1. Florida Politics

Bousquet: This is a pivotal time for Tallahassee lawmakers

Senate President Andy Gardiner says senators are prepared to stay in session until June 30 “to get this resolved.”
Senate President Andy Gardiner says senators are prepared to stay in session until June 30 “to get this resolved.”
Published Apr. 28, 2015

Describing the state of affairs in the Florida Legislature, Senate President Andy Gardiner summed it up well.

"We are kind of where we are right now," Gardiner said.

That's where they are, all right. But state lawmakers must confront some pivotal questions this week, the final week of the 2015 regular session.

Here's what they agree on: They can't possibly resolve their $4 billion health care budget impasse by the time of a scheduled adjournment on Friday.

Beyond that, they don't have a clear path to get to the next step.

Here are the three most likely options:

• Gardiner and House Speaker Steve Crisafulli, R-Merritt Island, can agree to extend the current session, up to June 30 if needed, the last day of the current fiscal year. They would decide which issues if any would be considered besides the budget.

• Gardiner and Crisafulli can adjourn the session and agree on a special session. Every bill pending at Friday's end of the regular session would be dead, and lawmakers would return to Tallahassee for the sole purpose of adopting a budget.

• Gardiner and Crisafulli can't agree on how to proceed and do nothing. Under that scenario, Gov. Rick Scott could call a special session without the Legislature's approval and he could dictate the agenda.

Gardiner doesn't want Scott to call a special session, but the House probably would like that. House leaders and Scott are in agreement that Medicaid should not be expanded.

The Senate, unlike the House, wants to extend the current session.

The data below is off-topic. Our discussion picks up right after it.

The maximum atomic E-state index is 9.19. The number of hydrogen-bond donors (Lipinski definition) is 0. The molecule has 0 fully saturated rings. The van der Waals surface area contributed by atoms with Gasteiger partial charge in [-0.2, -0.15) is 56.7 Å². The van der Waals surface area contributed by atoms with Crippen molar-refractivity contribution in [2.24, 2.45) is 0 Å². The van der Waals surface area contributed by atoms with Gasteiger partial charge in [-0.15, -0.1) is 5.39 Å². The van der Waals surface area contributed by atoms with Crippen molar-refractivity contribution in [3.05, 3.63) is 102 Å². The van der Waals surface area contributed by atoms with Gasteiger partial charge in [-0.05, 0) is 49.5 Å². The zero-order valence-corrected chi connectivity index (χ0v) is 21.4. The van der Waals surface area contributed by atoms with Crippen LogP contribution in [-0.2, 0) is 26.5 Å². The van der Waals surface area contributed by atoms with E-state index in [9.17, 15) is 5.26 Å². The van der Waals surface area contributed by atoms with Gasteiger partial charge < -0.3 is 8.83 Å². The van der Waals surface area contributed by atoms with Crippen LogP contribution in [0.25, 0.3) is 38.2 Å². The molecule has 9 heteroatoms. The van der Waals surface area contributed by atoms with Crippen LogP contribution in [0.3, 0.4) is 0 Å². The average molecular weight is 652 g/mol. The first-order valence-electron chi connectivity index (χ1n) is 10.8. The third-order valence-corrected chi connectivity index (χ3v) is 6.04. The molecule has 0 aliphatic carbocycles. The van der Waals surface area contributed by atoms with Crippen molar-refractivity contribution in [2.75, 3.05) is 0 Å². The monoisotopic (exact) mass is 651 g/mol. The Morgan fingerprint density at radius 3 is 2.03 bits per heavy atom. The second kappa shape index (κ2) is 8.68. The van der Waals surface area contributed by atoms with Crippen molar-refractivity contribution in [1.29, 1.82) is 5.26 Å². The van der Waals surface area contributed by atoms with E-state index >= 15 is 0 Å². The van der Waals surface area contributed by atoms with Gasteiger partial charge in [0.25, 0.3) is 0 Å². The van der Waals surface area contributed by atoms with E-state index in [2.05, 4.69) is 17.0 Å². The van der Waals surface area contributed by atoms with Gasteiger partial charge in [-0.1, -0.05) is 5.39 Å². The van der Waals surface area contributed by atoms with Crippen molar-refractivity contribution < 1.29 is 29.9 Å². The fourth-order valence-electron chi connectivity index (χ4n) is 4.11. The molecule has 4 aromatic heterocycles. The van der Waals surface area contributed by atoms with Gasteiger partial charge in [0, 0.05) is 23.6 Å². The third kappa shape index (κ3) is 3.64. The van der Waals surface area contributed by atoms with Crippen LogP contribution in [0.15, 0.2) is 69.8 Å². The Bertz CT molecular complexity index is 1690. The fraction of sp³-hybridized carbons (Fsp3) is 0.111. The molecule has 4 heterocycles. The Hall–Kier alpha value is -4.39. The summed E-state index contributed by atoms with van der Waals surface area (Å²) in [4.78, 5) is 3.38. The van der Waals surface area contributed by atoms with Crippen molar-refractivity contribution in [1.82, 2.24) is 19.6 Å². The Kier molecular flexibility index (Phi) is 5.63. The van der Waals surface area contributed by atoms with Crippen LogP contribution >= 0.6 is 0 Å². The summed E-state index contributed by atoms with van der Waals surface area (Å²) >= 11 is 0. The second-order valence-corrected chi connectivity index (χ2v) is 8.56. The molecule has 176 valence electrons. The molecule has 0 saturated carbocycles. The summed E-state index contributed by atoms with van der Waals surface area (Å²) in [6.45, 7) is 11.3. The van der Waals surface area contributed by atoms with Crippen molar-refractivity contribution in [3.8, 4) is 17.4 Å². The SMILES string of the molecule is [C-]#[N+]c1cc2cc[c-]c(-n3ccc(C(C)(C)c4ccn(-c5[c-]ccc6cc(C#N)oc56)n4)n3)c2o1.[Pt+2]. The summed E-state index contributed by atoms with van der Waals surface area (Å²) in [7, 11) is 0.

"I think everything is still on the table. We're prepared to stay until June 30, when the fiscal year ends, to get this resolved," Gardiner said.

Crisafulli said there's no point in extending the session unless budget progress is being made. Otherwise, he said, lawmakers should "reset," go home and return later to resolve the impasse.

"If were not getting to a point of where we're working through a reasonable approach to solve the budget impasse, then we would leave and reset and take a clear mind and come back," Crisafulli said.

Clearly, both sides are sticking to their script. Literally.

The Times/Herald got a copy of the remarks Crisafulli delivered to House Republicans at a controversial closed-door caucus last week. In the script, Crisafulli is quoted as saying: "We are where we are today."

One policy roadblock: The Senate sees the budget as inseparable from the questions of whether to expand Medicaid and how to help hospitals, who face the loss of a federal program that helps pay for the cost of treating the poor.

The House views the budget and those health care questions as completely separate, which suggests that the House would never agree to an extended or special session where Medicaid expansion is on the agenda.

"It's important to separate the policy from the budget. Understanding that is important for us, to make sure that those two issues are separated," Crisafulli said Friday.

As of Monday afternoon, Senate Appropriations Chairman Tom Lee, R-Brandon, said there were no substantive discussions under way.

Something's got to give. It will. It always does in Tallahassee, because time is running out.

"We have lived through special sessions before. There is a great deal of negative press," Crisafulli said, according to a copy of his remarks from the closed-door caucus. "However, we are on the right side of the issue and the right side of history."

Contact Steve Bousquet at or (850) 224-7263. Follow @stevebousquet.


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